This week, the world has been captivated by the fact that an elephant that lived alone in Pakistan for decades, and somehow earned the epithet of the world’s “loneliest” pachyderm, was shipped off to Cambodia to be greeted by the bygone popstar Cher. Because of this, I have been forcibly informed by international newspapers and celebrities on Twitter that this is a feel-good story; informed by Cambodian government officials that this shows how much they care about nature; and informed by commissioning editors that this is the story that matters most about Cambodia, rather than the ongoing trial of hundreds of political activists, the possible epidemic, rampant deforestation, or the fact that flooding caused by changes to the environment has killed dozens of people this year.
Nor, in fact, that several key environmentalists have been arrested in Cambodia in recent months, including Thun Ratha, Long Kunthea, and Phoung Keorasmey of the environmental group Mother Nature Cambodia. As Phil Robertson, Human Rights Watch deputy Asia director, noted in September, “The Cambodian authorities’ latest wave of arrests of activists shows a highly disturbing disregard not only for freedom of expression and assembly, but for land rights and the environment.”
Best of luck to the elephant Kaavan in his new home; best of luck to Cher for being in the spotlight again; and best of luck to my colleagues who have earned bylines from this. (And to editors, who will now have another topic to return to each year, possibly rivaling their annual obsession with the exact same articles on how rats are trained to detect landmines in Cambodia.)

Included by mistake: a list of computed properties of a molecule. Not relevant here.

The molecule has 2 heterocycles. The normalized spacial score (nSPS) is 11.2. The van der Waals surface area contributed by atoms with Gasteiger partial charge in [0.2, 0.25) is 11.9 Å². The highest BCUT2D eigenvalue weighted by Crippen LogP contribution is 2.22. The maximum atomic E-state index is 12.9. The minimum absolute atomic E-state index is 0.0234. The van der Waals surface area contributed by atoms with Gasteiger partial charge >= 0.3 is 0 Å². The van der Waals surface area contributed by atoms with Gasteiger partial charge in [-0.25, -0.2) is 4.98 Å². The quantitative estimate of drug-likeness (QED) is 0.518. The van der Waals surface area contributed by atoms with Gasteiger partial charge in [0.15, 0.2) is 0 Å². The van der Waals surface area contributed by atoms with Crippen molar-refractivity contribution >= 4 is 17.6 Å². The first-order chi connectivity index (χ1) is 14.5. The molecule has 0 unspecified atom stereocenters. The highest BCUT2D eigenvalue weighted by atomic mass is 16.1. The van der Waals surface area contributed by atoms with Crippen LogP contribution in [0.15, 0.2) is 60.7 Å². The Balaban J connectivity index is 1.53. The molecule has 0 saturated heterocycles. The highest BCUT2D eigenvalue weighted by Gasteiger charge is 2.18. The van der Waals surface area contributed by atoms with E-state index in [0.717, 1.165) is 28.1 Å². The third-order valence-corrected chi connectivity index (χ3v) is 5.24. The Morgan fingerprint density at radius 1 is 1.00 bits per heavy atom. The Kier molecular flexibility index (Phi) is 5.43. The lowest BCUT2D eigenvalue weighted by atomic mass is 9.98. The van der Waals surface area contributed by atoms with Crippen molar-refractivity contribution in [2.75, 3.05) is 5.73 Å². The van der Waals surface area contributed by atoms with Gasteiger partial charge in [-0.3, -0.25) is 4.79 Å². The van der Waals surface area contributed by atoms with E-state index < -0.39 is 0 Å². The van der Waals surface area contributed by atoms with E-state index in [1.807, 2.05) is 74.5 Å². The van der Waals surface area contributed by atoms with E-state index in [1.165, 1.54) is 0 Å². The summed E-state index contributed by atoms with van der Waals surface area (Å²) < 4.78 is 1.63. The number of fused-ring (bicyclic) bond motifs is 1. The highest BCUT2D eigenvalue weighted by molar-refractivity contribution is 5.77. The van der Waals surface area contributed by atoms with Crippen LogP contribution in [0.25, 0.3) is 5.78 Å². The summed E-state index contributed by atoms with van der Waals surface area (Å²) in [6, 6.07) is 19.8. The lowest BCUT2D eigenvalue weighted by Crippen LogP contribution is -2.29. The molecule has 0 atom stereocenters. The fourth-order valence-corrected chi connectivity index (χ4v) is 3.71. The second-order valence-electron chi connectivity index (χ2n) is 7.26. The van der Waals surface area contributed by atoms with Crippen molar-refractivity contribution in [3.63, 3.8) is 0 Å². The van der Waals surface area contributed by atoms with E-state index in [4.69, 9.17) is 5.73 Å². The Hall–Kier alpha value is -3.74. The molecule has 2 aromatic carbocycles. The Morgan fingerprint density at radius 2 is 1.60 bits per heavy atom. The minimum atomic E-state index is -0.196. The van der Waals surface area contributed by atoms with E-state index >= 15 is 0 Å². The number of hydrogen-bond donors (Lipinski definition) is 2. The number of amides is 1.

But am I being a killjoy if I point out that while one elephant might have been helped, hundreds, if not thousands, of other species in Cambodia are at risk of becoming even more endangered because of the policies of a government that is being allowed to claim the moral high-ground in the Kaavan story? Or that Cambodia is far from being the environmental paradise it has been made out to be over the last week?
This week, the environmental publication Mongabay published an extensive report detailing the damage being done in the Cardamom Mountains, home to four national parks and four wildlife sanctuaries, and which supports “around half of Cambodia’s known bird, reptile and amphibian species, and most of the country’s large mammals,” including the Asian elephant. A study by the University of Maryland found that the Cardamoms’ national parks and wildlife sanctuaries together lost more than 8.6 percent of their tree cover between 2001 and 2019. One alone lost nearly a quarter.
Mongabay informs us that this destruction is being perpetuated by Cambodia’s authoritarian government, which is encouraging land grabs in protected areas so as to increase “voter confidence in the current administration of Prime Minister Hun Sen ahead of national elections in 2022.” Reports published last month also informed us that Hun Sen signed a decree giving his family members ownership of large tracts of forest land in Preah Sihanouk province. Also last month, we were told that a newly-approved hydropower dam on the Pursat River could affect already one of the most endangered turtle species in the world, and that cement factories are destroying mountainous areas of the country. One might also want to inquire why the government felt it reasonable to approve investment of several new coal-fired power stations in recent months. Or why it denied accusations that this year’s flooding, which killed at least 40 Cambodians, is going to be a regular occurrence and is most likely being exacerbated because of government policy of filling in the country’s natural waterways.